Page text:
Foreign Policy Blogs

The Age of Democracy (Part I)

old woman

image courtesy Ronn Aldaman/flickr

Whilst ‘growing up’ is admirable and desirable, ‘getting old’ is often framed in a more negative light. What words come to mind when you think about the elderly? Frailty, weakness, health problems? A burden to society? Or rather politically engaged, motivated and experienced? It is now these latter qualities that are a cause for concern in Western societies as medical advances have improved to deal with the former. What hasn’t advanced so much is the very structure of democracy, and demography is now placing pressure on this political ideal.

According to a 2008 US report into global aging trends (available here), Japan is demographically the oldest state. Over twenty percent of all Japanese are currently aged 65 or over, and by 2030 this could rise to over thirty percent. Fertility rates have long since fallen to below replacement levels. But Japan will not be alone in this situation for long. By 2040, other countries will be experiencing huge relative growth in the older age categories: Singapore’s older population is set to triple, and that of Malaysia, Costa Rica and India more than double. In an effort to counterbalance this ‘greying’ of society, Singapore, for example, has created the “Baby Bonus” scheme, where parents receive a cash gift of up to $4,000 for their first and second child, and $6,000 for their third and fourth. But what does this have to do with democracy?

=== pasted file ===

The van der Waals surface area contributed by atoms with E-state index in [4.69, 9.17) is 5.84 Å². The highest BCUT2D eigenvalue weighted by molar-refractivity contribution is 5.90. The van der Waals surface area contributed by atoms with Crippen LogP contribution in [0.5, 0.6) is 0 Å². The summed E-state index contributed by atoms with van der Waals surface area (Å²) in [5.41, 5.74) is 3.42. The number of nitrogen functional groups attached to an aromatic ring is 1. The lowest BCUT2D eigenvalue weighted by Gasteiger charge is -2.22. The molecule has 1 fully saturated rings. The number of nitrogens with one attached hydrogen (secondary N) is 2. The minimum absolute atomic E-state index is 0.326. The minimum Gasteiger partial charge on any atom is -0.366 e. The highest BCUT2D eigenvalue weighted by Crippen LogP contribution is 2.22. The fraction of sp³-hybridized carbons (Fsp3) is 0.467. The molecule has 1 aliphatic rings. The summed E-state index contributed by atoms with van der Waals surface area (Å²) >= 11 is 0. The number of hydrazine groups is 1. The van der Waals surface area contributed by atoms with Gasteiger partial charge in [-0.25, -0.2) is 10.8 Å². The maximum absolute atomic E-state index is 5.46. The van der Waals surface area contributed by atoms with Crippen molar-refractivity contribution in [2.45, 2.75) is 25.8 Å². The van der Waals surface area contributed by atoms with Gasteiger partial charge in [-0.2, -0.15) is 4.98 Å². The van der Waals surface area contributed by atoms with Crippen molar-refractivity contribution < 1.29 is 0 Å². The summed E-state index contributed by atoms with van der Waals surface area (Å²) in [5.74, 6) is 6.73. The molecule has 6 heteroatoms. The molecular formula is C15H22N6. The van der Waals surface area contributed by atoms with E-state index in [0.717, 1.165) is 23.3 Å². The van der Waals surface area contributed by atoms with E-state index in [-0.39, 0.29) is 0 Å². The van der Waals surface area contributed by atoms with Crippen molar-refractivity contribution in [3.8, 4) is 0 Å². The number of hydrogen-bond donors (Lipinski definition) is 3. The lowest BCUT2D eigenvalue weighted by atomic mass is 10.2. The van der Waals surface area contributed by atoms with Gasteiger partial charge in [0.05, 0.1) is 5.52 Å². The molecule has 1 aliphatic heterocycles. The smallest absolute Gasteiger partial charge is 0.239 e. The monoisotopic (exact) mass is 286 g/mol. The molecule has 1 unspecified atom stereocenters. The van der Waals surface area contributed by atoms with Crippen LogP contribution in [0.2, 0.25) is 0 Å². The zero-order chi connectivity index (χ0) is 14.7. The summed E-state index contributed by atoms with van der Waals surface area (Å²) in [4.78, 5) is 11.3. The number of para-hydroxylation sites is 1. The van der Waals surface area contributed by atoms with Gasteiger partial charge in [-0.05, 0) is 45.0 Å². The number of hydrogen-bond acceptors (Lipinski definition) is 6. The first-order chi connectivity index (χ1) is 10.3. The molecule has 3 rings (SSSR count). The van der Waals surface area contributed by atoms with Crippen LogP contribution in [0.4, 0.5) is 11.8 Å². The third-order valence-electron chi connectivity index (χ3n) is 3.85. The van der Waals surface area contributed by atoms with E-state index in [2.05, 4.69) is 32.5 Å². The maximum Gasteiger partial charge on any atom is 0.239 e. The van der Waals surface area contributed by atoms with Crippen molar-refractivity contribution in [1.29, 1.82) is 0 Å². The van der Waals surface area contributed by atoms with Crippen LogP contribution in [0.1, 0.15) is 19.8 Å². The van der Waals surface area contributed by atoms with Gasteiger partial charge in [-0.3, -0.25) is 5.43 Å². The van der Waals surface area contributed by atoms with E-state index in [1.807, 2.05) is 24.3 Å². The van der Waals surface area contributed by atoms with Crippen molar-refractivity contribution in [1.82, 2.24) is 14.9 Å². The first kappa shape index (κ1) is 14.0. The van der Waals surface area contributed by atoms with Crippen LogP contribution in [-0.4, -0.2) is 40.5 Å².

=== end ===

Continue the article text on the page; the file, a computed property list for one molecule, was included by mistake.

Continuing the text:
Japan, as already discussed, is an aging society. In aging societies, disproportionately greater demands on social services and pension schemes come from older people compared to the rest of the population. The way these services are funded, however, means that the younger generations’ financial contributions are continually increasing in order to support the elderly – something perceived as not being particularly fair, almost like a social Ponzi scheme. So, how could this be changed?

In democratic societies, political responsiveness is mediated through the ballot box. Policy support is measured by the proportion of votes each party receives – so if a situation really is unfair, then it would be hoped that this would motivate people enough to cast their vote in such a way as to right the balance. When it comes to aging societies however, it is being realized that this may not actually work. As well as constituting an ever-growing segment of society, older people also are more likely to vote. So in terms of sheer numbers, they are a formidable political force; it is obviously highly unlikely that this group would actively support policies trying to reduce their welfare. Herein lies the rub. [to be continued…]

Image via flickr here, licensed under Attribution-NonCommercial-NoDerivs 2.0 Generic (CC BY-NC-ND 2.0)



Cate Mackenzie

Cate works as an editor in Zürich, Switzerland. She holds an MA in Comparative and International Studies from ETH Zurich, and a BA (Hons) in International Studies with Political Science from the University of Birmingham (UK).

She has previously lived and worked in Fiji and the US.